To evaluate recruitment policies, the concept of a yield ratio is often used. This calculates the efficiency of recruitment practices by taking the number of hirable individuals resulting from a recruitment policy divided by the total number of individuals recruited by the same policy (Kulik, 2004). This equation is outlined below:
For many companies, this number can vary enormously, depending on the image, size and business of the company. However, it is still an extremely useful measure as it offers insight into the ability of a recruitment policy and whether it needs to be modified. A company like Microsoft may receive thousands of applicants simply based on the image that the firm carries, distorting its yield ratio without telling anything about the effectiveness of their recruitment strategies.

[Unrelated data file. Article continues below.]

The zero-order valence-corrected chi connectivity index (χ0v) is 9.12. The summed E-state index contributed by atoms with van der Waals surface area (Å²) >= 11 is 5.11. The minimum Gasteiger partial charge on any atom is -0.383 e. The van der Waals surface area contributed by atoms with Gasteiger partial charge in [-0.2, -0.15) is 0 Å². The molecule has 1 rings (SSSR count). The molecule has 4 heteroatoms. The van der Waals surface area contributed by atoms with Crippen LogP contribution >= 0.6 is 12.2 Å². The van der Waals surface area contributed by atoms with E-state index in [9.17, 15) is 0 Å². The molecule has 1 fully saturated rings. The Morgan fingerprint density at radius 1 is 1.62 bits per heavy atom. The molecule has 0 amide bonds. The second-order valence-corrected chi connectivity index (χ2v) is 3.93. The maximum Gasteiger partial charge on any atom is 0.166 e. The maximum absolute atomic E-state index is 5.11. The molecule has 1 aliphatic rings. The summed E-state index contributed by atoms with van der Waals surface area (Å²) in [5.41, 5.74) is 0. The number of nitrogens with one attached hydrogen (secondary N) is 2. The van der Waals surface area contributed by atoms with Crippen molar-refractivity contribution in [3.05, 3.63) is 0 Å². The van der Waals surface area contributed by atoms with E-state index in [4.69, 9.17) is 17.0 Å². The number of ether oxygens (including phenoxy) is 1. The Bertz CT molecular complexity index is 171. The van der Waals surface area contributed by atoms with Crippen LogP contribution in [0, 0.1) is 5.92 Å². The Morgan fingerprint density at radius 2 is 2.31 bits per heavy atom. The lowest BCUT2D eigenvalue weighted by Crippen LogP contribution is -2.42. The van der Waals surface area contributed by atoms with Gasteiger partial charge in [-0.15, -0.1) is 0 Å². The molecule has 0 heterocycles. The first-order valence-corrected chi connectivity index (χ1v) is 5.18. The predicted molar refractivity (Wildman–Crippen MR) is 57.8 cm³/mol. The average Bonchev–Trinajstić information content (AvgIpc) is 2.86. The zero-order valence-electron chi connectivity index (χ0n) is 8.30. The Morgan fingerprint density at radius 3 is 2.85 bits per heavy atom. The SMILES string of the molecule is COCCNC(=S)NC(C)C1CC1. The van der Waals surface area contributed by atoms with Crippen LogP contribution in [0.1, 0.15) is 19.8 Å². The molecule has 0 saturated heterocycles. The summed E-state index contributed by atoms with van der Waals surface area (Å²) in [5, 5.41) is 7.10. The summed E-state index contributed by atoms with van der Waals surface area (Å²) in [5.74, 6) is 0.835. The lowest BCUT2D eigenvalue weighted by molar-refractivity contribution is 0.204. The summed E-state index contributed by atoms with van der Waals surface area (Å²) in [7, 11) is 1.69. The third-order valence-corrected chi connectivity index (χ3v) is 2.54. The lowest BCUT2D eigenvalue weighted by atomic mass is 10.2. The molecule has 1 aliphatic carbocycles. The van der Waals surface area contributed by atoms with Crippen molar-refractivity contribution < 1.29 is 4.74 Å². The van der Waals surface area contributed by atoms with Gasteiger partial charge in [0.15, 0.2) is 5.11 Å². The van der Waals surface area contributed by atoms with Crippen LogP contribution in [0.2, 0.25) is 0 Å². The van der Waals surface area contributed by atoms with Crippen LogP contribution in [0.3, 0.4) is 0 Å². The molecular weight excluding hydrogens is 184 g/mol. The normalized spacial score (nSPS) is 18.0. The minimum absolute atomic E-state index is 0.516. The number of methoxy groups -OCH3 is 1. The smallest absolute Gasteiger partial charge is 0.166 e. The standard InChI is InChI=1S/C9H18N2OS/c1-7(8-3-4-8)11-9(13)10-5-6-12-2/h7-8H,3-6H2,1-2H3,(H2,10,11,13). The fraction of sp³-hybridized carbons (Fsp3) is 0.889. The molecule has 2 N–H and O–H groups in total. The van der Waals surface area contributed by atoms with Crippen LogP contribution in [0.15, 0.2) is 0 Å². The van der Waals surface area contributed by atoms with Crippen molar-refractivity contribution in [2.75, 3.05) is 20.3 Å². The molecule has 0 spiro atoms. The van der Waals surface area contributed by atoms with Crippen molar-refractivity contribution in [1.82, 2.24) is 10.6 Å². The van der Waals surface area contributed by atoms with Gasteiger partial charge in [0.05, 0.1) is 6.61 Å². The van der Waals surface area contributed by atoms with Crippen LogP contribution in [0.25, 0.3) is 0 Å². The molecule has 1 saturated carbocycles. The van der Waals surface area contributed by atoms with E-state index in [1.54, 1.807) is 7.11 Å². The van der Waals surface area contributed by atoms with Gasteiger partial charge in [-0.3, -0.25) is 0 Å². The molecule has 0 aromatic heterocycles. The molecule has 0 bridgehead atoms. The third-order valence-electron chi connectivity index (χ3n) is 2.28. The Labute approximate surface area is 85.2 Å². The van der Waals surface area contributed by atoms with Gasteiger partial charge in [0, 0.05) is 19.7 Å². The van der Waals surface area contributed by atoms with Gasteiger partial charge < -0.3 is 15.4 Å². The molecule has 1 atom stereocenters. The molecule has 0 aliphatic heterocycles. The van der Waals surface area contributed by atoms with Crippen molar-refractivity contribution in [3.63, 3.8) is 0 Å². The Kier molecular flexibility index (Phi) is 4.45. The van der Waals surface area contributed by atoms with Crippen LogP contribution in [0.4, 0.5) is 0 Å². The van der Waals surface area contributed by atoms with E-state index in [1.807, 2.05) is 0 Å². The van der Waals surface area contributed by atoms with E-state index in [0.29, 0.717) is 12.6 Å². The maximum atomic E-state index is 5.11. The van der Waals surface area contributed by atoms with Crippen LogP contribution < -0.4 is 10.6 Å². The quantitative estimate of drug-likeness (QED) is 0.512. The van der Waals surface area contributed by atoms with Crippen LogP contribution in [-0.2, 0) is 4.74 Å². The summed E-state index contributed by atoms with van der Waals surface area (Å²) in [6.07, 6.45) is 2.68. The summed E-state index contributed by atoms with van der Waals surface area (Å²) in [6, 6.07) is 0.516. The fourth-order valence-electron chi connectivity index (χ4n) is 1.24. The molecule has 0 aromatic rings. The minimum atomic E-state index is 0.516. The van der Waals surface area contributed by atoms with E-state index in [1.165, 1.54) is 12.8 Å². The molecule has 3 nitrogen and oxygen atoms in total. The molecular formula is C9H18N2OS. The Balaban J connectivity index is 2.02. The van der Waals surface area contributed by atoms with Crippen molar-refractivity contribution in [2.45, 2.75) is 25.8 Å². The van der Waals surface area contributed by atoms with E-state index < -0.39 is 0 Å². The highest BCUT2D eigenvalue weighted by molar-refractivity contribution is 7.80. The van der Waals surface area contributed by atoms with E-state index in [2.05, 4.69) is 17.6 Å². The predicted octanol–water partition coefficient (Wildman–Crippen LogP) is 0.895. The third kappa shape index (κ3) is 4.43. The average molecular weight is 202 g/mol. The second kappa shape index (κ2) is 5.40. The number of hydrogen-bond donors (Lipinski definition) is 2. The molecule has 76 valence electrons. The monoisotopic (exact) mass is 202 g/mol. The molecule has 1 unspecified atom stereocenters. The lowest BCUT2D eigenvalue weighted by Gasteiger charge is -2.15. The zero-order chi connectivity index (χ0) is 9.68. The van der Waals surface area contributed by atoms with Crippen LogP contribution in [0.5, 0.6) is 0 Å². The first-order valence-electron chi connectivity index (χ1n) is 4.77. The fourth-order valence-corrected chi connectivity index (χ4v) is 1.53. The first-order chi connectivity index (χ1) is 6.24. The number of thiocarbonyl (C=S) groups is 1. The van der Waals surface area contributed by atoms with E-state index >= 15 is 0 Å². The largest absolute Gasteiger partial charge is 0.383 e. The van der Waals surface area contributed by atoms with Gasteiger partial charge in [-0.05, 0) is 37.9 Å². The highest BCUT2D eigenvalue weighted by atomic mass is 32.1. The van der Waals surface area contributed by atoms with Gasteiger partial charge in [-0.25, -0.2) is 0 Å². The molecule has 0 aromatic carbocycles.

No matter how a company decides to recruit, the ultimate test will remain the ability of a recruitment strategy to produce viable applicants. Each manager will face different obstacles in doing this; however, it is important to remain concise and objective when searching for potential applicants. It is important to remember that recruiting is not simply done at a time of need for an organization but rather is a yearlong process that constantly maintains a talent pool and frequent contact with candidates.